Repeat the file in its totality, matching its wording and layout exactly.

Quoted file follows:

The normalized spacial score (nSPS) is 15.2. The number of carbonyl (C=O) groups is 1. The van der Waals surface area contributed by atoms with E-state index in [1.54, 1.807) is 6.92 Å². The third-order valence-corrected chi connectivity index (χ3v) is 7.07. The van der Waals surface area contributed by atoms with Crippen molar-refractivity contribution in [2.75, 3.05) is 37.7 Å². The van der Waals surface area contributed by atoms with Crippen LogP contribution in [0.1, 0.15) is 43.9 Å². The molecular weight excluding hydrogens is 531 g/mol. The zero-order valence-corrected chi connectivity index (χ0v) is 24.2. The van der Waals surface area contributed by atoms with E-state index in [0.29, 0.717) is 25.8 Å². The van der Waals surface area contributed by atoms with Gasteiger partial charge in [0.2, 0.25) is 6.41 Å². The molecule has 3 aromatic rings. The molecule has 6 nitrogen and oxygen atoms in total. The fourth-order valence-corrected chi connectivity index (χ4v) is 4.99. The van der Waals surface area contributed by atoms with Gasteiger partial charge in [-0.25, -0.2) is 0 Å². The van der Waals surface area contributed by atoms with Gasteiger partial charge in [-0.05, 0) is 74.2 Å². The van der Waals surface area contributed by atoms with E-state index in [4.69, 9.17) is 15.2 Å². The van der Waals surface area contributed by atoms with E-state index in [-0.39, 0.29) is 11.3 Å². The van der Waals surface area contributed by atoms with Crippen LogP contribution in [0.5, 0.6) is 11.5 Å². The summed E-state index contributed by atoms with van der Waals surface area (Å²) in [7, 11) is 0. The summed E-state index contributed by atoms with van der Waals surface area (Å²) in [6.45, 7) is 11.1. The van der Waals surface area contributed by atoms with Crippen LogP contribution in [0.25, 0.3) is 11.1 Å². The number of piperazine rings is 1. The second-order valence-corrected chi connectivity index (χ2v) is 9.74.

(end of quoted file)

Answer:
The normalized spacial score (nSPS) is 15.2. The number of carbonyl (C=O) groups is 1. The van der Waals surface area contributed by atoms with E-state index in [1.54, 1.807) is 6.92 Å². The third-order valence-corrected chi connectivity index (χ3v) is 7.07. The van der Waals surface area contributed by atoms with Crippen molar-refractivity contribution in [2.75, 3.05) is 37.7 Å². The van der Waals surface area contributed by atoms with Crippen LogP contribution in [0.1, 0.15) is 43.9 Å². The molecular weight excluding hydrogens is 531 g/mol. The zero-order valence-corrected chi connectivity index (χ0v) is 24.2. The van der Waals surface area contributed by atoms with E-state index in [0.29, 0.717) is 25.8 Å². The van der Waals surface area contributed by atoms with Gasteiger partial charge in [0.2, 0.25) is 6.41 Å². The molecule has 3 aromatic rings. The molecule has 6 nitrogen and oxygen atoms in total. The fourth-order valence-corrected chi connectivity index (χ4v) is 4.99. The van der Waals surface area contributed by atoms with Gasteiger partial charge in [-0.25, -0.2) is 0 Å². The van der Waals surface area contributed by atoms with Gasteiger partial charge in [-0.05, 0) is 74.2 Å². The van der Waals surface area contributed by atoms with E-state index in [4.69, 9.17) is 15.2 Å². The van der Waals surface area contributed by atoms with E-state index in [-0.39, 0.29) is 11.3 Å². The van der Waals surface area contributed by atoms with Crippen LogP contribution in [0.5, 0.6) is 11.5 Å². The summed E-state index contributed by atoms with van der Waals surface area (Å²) in [7, 11) is 0. The summed E-state index contributed by atoms with van der Waals surface area (Å²) in [6.45, 7) is 11.1. The van der Waals surface area contributed by atoms with Crippen LogP contribution in [0.25, 0.3) is 11.1 Å². The number of piperazine rings is 1. The second-order valence-corrected chi connectivity index (χ2v) is 9.74.